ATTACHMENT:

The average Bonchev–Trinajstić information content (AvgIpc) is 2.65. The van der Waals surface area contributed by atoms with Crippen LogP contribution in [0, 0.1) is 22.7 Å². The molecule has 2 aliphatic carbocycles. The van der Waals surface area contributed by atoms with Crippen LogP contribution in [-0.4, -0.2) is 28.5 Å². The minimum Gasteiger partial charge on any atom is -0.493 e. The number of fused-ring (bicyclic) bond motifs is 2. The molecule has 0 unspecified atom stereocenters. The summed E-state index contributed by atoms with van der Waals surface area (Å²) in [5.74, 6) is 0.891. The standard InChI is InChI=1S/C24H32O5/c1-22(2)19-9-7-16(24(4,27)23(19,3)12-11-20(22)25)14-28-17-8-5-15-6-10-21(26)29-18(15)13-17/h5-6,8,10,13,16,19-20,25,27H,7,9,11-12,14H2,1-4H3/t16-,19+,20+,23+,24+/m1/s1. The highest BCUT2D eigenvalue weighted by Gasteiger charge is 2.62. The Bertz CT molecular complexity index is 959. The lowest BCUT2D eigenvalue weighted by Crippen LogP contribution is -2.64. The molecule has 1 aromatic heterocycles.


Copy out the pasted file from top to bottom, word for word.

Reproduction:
The average Bonchev–Trinajstić information content (AvgIpc) is 2.65. The van der Waals surface area contributed by atoms with Crippen LogP contribution in [0, 0.1) is 22.7 Å². The molecule has 2 aliphatic carbocycles. The van der Waals surface area contributed by atoms with Crippen LogP contribution in [-0.4, -0.2) is 28.5 Å². The minimum Gasteiger partial charge on any atom is -0.493 e. The number of fused-ring (bicyclic) bond motifs is 2. The molecule has 0 unspecified atom stereocenters. The summed E-state index contributed by atoms with van der Waals surface area (Å²) in [5.74, 6) is 0.891. The standard InChI is InChI=1S/C24H32O5/c1-22(2)19-9-7-16(24(4,27)23(19,3)12-11-20(22)25)14-28-17-8-5-15-6-10-21(26)29-18(15)13-17/h5-6,8,10,13,16,19-20,25,27H,7,9,11-12,14H2,1-4H3/t16-,19+,20+,23+,24+/m1/s1. The highest BCUT2D eigenvalue weighted by Gasteiger charge is 2.62. The Bertz CT molecular complexity index is 959. The lowest BCUT2D eigenvalue weighted by Crippen LogP contribution is -2.64. The molecule has 1 aromatic heterocycles.